In the last three posts, I have been talking about networking – where to do it, ways to grow your network, and talking about one of the secrets to networking that few people acknowledge. However, we should at least know why we’re doing all this, right?! At the time of this writing, I have just walked in the door from a networking mixer. The mixer wasn’t one of those super organized things where people pay to be a member and stuff like that, this group is more informal, all organized by one woman who knows a lot of people, and most of the attendees are individuals working for themselves or about to take that leap. Among the many people I met tonight, these four stood out:
- A personal assistant who was happy to talk about how her work was going, some of the challenges she faces, what she loves about it, and I came away feeling like we could be friends.
- A photographer who introduced himself by saying ‘let me tell you why I’m here’ but if your business didn’t have a storefront that he could do a 360° panorama photo of (his latest product), he was out of there, looking for the next person to sell on a 360° image. Nevermind the fact that he also does portraits and I could probably use a new headshot.
- A woman who was starting a bicycle-delivered soup company. Her Pear Parsnip soup sounds delicious and I hope that the two cafes I suggested to her as potential clients work out, and I hope that they start carrying Pear Parsnip so I can go eat it.
- And a financial advisor who spent a very long time chatting with me and answering all sorts of questions about how his business works. I was able to learn why he does this work and what the rewards were. I recognized in him the same passion for financial advising as I have for Landscape Architecture, and that is no small thing.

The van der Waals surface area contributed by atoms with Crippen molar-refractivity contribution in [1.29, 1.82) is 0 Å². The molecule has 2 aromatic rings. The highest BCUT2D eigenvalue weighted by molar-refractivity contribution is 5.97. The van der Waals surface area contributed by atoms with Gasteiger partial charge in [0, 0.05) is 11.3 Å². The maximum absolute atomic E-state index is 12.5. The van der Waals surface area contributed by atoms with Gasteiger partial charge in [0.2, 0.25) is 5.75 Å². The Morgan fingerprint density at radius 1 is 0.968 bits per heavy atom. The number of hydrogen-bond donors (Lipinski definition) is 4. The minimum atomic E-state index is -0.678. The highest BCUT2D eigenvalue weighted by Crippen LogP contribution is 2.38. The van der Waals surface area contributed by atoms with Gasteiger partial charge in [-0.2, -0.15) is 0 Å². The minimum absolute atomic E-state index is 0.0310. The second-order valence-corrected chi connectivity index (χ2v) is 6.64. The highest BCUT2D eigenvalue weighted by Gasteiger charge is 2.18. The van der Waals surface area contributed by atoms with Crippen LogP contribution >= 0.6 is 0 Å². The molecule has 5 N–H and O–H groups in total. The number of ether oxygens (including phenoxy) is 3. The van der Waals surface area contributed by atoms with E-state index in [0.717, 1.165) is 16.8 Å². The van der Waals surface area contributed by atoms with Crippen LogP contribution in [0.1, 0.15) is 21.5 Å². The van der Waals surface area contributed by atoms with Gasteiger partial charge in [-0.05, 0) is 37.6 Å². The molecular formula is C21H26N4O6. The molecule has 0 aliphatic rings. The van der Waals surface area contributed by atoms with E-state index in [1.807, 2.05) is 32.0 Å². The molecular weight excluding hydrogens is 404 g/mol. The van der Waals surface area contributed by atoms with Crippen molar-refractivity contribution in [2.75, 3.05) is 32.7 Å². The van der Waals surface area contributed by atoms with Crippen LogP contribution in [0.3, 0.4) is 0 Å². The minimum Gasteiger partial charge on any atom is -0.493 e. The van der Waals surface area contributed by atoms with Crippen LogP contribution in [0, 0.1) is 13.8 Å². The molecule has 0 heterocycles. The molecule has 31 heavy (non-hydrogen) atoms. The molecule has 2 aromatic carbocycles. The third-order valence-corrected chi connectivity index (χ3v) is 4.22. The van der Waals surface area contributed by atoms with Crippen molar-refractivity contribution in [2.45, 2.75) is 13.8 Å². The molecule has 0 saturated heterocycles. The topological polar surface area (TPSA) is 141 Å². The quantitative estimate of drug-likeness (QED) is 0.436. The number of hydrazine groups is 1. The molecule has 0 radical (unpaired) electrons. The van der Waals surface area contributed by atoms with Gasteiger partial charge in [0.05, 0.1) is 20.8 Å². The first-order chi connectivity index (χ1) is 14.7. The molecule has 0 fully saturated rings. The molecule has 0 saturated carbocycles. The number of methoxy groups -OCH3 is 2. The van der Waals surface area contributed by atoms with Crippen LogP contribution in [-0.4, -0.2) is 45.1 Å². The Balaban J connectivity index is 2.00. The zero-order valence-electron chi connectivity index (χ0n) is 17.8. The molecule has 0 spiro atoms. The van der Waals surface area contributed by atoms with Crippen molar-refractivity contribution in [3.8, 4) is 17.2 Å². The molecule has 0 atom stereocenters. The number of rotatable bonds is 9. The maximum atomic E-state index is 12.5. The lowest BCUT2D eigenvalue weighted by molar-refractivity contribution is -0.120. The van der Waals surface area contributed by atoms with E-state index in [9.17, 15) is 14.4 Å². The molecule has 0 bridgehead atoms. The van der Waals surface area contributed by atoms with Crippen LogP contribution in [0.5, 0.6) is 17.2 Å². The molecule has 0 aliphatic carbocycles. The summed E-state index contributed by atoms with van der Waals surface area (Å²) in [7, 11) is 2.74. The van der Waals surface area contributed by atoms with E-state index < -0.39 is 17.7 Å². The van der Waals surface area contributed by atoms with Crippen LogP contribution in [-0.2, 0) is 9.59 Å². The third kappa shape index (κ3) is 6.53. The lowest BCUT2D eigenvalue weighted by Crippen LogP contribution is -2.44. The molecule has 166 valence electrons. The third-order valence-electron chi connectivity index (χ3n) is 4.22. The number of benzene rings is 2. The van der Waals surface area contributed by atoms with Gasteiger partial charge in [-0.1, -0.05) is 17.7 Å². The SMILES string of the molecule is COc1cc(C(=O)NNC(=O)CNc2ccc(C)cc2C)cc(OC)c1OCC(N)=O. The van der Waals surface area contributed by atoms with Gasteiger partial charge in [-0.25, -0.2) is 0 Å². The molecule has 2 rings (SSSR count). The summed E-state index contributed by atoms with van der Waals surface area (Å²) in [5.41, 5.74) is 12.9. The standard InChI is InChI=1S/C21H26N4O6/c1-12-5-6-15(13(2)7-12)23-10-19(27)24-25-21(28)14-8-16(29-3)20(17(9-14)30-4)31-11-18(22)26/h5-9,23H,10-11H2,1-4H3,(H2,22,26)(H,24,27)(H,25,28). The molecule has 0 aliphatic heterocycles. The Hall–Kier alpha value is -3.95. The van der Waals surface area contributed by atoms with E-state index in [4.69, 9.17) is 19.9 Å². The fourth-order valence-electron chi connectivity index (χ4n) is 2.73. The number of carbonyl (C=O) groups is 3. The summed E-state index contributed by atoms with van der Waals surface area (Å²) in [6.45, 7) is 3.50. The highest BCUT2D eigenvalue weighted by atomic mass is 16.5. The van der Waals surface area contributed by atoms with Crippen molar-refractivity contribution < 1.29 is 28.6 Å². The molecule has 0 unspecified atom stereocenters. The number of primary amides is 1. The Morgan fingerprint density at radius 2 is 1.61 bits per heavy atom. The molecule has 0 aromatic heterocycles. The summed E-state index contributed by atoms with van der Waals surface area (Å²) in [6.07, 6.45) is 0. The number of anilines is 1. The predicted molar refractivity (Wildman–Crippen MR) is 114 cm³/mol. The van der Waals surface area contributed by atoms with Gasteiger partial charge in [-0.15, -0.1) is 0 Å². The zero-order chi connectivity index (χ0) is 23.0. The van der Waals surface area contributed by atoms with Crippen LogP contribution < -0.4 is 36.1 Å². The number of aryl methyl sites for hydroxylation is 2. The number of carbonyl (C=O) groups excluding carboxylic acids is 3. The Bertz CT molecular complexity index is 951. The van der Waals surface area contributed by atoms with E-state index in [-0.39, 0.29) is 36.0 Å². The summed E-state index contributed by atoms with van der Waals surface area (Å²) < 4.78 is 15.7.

I came home with five business cards, and I probably handed out seven or eight. I might call one or two someday, and I might not (I’m sure as heck not calling that photographer!). Someone may call me, but not likely because they’re personally in the market for my services as a landscape architect.
So since very few of these people are my clientele, and none of them are prospective employers, why go? Nevermind this event, why network at all when so much of what we do comes from a few narrow sources? Below are a few reasons to network. Reasons to meet new people, see if they’re someone you might want to keep in touch with:
- Looking for a job or a client are obvious reasons to network. ‘nuff said.
- But it is also good to learn something about what others do, like everything I learned from the financial advisor. Who knows, maybe someday I will have a financial advisor as a client, and something I learned tonight might keep me from sounding like a total idiot on the subject. Maybe he will be a client of mine someday, or think of me for a client of his and send a referral.
- Talk about business and finding leads (the financial planner and I shared ideas on finding clients, and I may have helped the soup girl find two cafes). You never know where a good idea might come from, or a good referral.
- Be supportive and get encouragement. This is worth its weight in gold, believe me! I enjoyed sharing stories and ideas, especially from those on the front lines of going out on their own.
- Gain practice explaining what you do and also practicing making small talk with total strangers. It is important to be comfortable explaining Landscape Architecuture to laypeople and finding ways to talk about it that resonate.
What’s the worst that could happen? You meet some new people and spend an evening shaking hands that don’t result in more work. I know I’ve spent my fair share of evenings doing far less productive things than that. Whether you go to mixers or chat with random strangers on the subway, I hope you'll keep the above five items in mind.
Next time I will be talking about networking for people who hate networking (like me!). Got a great networking story? Hate networking, and never want to do it, not ever, no way, never? Let me know in the comments!